The bad signs include canceled sales tax holidays, dark street lights, the reappearance of gravel roads, and the elimination of every one of your city’s employees.
Most of your neighbors believe social security is mirage. According to a new USA Today/Gallup poll, three-fourths of young workers—ages 18 to 34 (guess they’re using the term “workers” loosely, because it’s rare to been in your teens and have a job)—and 60% of adults don’t expect there to be enough money for them to get a social security check when they retire.
Your roads are being de-paved. In states such as Michigan, Ohio, and North Dakota, local governments are finding it too expensive to bother putting more asphalt onto crumbling, pot-hole-infested roads. So instead of adding more blacktop, they’re grinding up the old asphalt and converting the roads back into gravel, which is cheaper to lay out and maintain, per the WSJ.
Your traditional back-to-school sales tax holiday is canceled. That’s the situation in Georgia, where officials have decided to end the annual practice of granting shoppers a no-sales-tax weekend in the summer. Why was it canceled? The state is facing a $2 billion budget gap, and doesn’t want to miss out on revenues generated by sales tax—not even for a single weekend.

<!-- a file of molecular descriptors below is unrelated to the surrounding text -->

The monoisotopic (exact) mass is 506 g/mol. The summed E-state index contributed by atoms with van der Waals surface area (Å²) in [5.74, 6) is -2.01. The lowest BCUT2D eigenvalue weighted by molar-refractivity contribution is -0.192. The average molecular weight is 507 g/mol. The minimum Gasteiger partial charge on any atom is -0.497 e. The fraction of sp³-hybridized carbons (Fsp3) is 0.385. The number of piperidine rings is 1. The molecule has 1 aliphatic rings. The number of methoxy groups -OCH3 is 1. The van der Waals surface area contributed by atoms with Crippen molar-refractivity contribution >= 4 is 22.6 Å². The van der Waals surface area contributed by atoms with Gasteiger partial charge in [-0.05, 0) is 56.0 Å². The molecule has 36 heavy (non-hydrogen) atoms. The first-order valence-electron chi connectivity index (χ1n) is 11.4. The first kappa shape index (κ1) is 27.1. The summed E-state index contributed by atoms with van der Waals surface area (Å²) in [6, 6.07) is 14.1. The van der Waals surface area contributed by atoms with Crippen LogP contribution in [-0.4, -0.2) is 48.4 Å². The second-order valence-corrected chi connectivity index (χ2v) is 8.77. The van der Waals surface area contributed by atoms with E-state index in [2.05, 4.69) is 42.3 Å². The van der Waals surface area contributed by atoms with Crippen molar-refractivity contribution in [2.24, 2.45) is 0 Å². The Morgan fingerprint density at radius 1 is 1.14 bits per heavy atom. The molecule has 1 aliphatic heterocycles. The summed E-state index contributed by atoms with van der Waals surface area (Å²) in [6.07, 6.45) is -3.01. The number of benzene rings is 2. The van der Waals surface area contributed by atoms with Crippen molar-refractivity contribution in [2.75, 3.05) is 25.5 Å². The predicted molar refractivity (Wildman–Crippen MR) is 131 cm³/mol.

Empty lots and abandoned buildings represent 10 square miles of your city. This is the case in Flint, Michigan, where the thrust of one visionary’s plans to save the town revolve around demolishing thousands of dilapidated and abandoned homes.
Your state’s public college tuition is skyrocketing. Check out U.S. News & World Reports’ infographic to see if your state’s universities financial pressures qualify as “high” or “very high.”
One-fourth of your fellow citizens have sub-600 credit scores. That means their finances are so screwed up they’re categorized as poor risks for lenders. Before the recession, 15% of Americans had FICO scores of 599 or under. But now,
25.5% have dismal scores under 600.
One-third of your town’s streetlights have been turned off. That’s what they did in Colorado Springs, Colorado, where they’ve also taken drastic cost-cutting moves such as removing trash cans from public parks, closed museums and pools, and cut weekend bus service.
When you tell people where you live, they inevitably respond by asking, “Why?” Proud residents of Detroit answer that question.
Every one of your city’s employees has been laid off. Maywood, California, has gotten the attention of the NY Times and the WSJ for doing just that—getting rid of its police force, school crossing guards, street maintenance crews, City Hall staffers, the whole deal. All of the work has been outsourced to the country or nearby towns to save costs. And, according to early reports, most residents seem to prefer the change, and not only because it will save them money, but because the outsourced workers are doing the jobs better.